Everyone with kids knows the children are fascianted with bubbles. You dip the wand into a bottle, and then with just a gentle blow from your lips, a colorful, shiny orb appears. It gently floats in the air, until an exuberant toddler jumps up and gleefully pops it. Fun, cheap, and easy entertainment.
So, what’s better than bubbles? Super, giant, enormous bubbles, of course.
These giant bubbles are made with a special wand called the Bubble Thing. It’s essentially just a plastic tube with a circular cloth strap. You dip it in bubble solution, pull it gently through the air to make a giant bubble, and then slowly tighten the cloth strap so that the circle closes, releasing the bubble.
The wand isn’t enough, however. If you tried to make a bubble that big with just plain old soap and water, it would collapse under its own weight in most conditions. You have to add a small quantity of glycerin (a sugar substitute), which allows the bubbles to survive at much larger sizes. The official instructions call for 16 cups of water, 1 cup of soap, and 2 tablespoons of glycerin, although I have found that a half batch or even a quarter batch will make plenty of solution.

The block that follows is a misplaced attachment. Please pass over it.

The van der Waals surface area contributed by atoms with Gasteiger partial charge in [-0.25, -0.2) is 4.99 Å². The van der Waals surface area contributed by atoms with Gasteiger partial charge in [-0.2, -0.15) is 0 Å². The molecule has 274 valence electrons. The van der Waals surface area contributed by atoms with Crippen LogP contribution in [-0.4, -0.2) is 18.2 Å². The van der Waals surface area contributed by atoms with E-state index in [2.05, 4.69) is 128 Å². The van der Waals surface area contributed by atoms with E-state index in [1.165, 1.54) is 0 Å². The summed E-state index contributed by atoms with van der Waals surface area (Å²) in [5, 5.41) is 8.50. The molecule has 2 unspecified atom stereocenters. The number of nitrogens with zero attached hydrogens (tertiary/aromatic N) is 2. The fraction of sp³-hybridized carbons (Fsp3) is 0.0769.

When I was a kid, our local art museum featured them at their yearly art fair. I hadn’t seen one since then, but it occurred to me that they might still make them. A quick google search, and I found that they were indeed still being sold, and quite cheaply – just $10. A couple of days later, it arrived in the mail, along with a package of glycerin. I just needed to provide dishsoap and water.
We had a hot sunny 4th of July here in the Boston area this year, so I decided it was a good time to bring it out and take it for a spin.
Believe it or not, these bubbles are actually small. If you have the right weather conditions (humidity helps), low wind, and a lot of practice, you can make truly enormous rings and tubes a dozen feet long.